Best Lean manufacturing assignment help


Lean manufacturing is a methodology that focuses on minimizing waste within manufacturing systems while simultaneously maximizing productivity. Waste is seen as anything that customers do not believe adds value and are not willing to pay for. Some of the benefits of lean manufacturing can include reduced lead times, reduced operating costs and improved product quality. With our Lean manufacturing assignment help, you can get an A or A+ grade. We know the subject and we know how to write a biology paper. Assignmentsguru is your partner for any biology related assignments and projects. Our writers are well-versed in all the latest developments and can work on any topic related to Lean startup.

Best Lean manufacturing assignment help
Best Lean manufacturing assignment help

Lean manufacturing, also known as lean production, or lean, is a practice that organizations from numerous fields can enable. Some well-known companies that use lean include Toyota, Intel, John Deere and Nike. Companies who use an enterprise resource planning (ERP) software can benefit from using lean production system approaches. The Toyota Production System is the most common, but you can also implement lean production systems in relation to any other software or company types.

Lean manufacturing is based on a number of principles, such as continuous innovation and never-ending improvement.

Lean manufacturing was introduced to the Western world via The Machine That Changed the World, which was based on an MIT study into the future of the automobile detailed by Toyota’s lean production system Since that time, lean principles have profoundly influenced manufacturing concepts throughout the world, as well as industries outside of manufacturing, including healthcare, software development and service industries.

Five principles of lean manufacturing

A book, Lean Thinking: Banish Waste and Create Wealth in Your Corporation, published in 1996, laid out some principles of lean and they are often referenced as core principles. They are value, the value stream, flow, pull and perfection. These are now used as the basis for lean implementation.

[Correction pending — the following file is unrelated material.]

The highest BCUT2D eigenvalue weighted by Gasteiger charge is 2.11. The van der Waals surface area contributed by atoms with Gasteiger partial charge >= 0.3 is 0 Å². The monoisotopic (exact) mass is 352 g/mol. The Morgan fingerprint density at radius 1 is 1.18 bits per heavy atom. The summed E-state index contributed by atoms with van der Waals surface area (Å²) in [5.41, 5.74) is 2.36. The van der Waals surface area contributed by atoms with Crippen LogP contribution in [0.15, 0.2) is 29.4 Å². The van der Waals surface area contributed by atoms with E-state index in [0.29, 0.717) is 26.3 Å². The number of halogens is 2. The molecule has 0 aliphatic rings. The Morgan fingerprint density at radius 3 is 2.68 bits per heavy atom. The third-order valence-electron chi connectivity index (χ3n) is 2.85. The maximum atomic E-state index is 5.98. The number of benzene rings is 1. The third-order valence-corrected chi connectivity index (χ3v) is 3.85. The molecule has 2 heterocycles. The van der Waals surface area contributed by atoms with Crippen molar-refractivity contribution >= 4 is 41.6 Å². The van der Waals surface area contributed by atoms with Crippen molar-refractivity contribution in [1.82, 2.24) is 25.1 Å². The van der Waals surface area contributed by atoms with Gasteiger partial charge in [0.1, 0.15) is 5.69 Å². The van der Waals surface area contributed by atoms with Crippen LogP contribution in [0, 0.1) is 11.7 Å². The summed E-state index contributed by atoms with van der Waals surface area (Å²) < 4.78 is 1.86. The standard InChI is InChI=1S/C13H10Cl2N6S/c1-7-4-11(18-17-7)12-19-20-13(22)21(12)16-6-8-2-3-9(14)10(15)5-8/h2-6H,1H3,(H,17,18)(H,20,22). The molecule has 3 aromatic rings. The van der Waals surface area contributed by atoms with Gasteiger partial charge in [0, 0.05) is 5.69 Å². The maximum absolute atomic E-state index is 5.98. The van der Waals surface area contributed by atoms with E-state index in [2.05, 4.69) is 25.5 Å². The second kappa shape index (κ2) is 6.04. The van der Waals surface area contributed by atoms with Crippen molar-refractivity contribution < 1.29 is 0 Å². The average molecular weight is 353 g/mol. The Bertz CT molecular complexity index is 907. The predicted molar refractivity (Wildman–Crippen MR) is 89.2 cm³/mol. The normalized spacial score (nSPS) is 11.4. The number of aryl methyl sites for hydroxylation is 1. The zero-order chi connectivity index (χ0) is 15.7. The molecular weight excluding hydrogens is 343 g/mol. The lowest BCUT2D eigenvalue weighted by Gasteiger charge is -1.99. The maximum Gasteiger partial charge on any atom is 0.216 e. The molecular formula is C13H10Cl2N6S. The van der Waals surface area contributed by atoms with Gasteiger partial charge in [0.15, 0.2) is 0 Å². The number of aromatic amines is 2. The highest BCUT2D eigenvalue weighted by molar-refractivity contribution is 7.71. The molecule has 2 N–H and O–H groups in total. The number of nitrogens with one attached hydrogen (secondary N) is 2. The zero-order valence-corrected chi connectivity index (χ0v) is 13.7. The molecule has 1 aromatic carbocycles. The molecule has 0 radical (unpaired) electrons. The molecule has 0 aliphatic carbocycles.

1. Identify value from the customer’s perspective. Value is created by the producer, but it is defined by the customer. Companies need to understand the value the customer places on their products and services, which, in turn, can help them determine how much money the customer is willing to pay.

The company must strive to eliminate waste and cost from its business processes so that the customer’s optimal price can be achieved — at the highest profit to the company.

2. Map the value stream. This principle involves recording and analyzing the flow of information or materials required to produce a specific product or service with the intent of identifying waste and methods of improvement. Value stream mapping includes the entire product lifecycle, from the raw materials needed to build it to its disposal.

Companies must examine each stage of the cycle for waste. Anything that does not add value must be eliminated. Lean thinking recommends supply chain alignment as part of this effort.

3. Create flow. Eliminate functional barriers and identify ways to improve lead time. This aids in ensuring the processes are smooth from the time an order is received through to delivery. Flow is critical to the elimination of waste. Lean manufacturing relies on preventing interruptions in the production process and enabling a harmonized and integrated set of processes in which activities move in a constant stream.

4. Establish a pull system. This means you only start new work when there is demand for it. Lean manufacturing uses a pull system instead of a push system.